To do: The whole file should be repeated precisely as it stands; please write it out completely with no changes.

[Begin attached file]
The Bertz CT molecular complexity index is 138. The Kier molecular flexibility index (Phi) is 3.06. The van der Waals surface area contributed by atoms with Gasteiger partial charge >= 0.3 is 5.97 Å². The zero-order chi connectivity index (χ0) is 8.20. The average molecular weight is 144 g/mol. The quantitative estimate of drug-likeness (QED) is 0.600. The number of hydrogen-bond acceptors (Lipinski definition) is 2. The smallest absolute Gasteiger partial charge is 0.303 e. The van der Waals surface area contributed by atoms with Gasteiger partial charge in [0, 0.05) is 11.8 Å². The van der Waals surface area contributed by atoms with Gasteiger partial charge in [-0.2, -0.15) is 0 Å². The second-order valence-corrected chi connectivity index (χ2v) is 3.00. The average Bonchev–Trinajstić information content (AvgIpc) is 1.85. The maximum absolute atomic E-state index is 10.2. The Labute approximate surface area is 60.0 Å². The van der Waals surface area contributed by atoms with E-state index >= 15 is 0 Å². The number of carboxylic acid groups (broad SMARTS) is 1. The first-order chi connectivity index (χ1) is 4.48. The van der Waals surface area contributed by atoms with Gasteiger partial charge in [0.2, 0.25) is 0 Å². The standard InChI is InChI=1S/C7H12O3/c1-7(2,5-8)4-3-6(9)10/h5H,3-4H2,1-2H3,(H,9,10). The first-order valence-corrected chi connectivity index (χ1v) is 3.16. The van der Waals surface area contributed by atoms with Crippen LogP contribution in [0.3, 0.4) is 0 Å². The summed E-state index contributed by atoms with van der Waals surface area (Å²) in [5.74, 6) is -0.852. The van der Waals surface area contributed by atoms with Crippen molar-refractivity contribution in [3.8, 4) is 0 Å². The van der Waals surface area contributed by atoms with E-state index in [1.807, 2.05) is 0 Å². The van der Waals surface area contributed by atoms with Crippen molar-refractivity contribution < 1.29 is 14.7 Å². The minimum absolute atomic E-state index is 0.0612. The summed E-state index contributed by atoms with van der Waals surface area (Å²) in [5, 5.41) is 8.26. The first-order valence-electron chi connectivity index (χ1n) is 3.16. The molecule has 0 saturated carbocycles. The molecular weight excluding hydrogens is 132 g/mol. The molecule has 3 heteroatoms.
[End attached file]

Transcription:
The Bertz CT molecular complexity index is 138. The Kier molecular flexibility index (Phi) is 3.06. The van der Waals surface area contributed by atoms with Gasteiger partial charge >= 0.3 is 5.97 Å². The zero-order chi connectivity index (χ0) is 8.20. The average molecular weight is 144 g/mol. The quantitative estimate of drug-likeness (QED) is 0.600. The number of hydrogen-bond acceptors (Lipinski definition) is 2. The smallest absolute Gasteiger partial charge is 0.303 e. The van der Waals surface area contributed by atoms with Gasteiger partial charge in [0, 0.05) is 11.8 Å². The van der Waals surface area contributed by atoms with Gasteiger partial charge in [-0.2, -0.15) is 0 Å². The second-order valence-corrected chi connectivity index (χ2v) is 3.00. The average Bonchev–Trinajstić information content (AvgIpc) is 1.85. The maximum absolute atomic E-state index is 10.2. The Labute approximate surface area is 60.0 Å². The van der Waals surface area contributed by atoms with E-state index >= 15 is 0 Å². The number of carboxylic acid groups (broad SMARTS) is 1. The first-order chi connectivity index (χ1) is 4.48. The van der Waals surface area contributed by atoms with Gasteiger partial charge in [0.2, 0.25) is 0 Å². The standard InChI is InChI=1S/C7H12O3/c1-7(2,5-8)4-3-6(9)10/h5H,3-4H2,1-2H3,(H,9,10). The first-order valence-corrected chi connectivity index (χ1v) is 3.16. The van der Waals surface area contributed by atoms with Crippen LogP contribution in [0.3, 0.4) is 0 Å². The summed E-state index contributed by atoms with van der Waals surface area (Å²) in [5.74, 6) is -0.852. The van der Waals surface area contributed by atoms with Crippen molar-refractivity contribution in [3.8, 4) is 0 Å². The van der Waals surface area contributed by atoms with E-state index in [1.807, 2.05) is 0 Å². The van der Waals surface area contributed by atoms with Crippen molar-refractivity contribution < 1.29 is 14.7 Å². The minimum absolute atomic E-state index is 0.0612. The summed E-state index contributed by atoms with van der Waals surface area (Å²) in [5, 5.41) is 8.26. The first-order valence-electron chi connectivity index (χ1n) is 3.16. The molecule has 0 saturated carbocycles. The molecular weight excluding hydrogens is 132 g/mol. The molecule has 3 heteroatoms.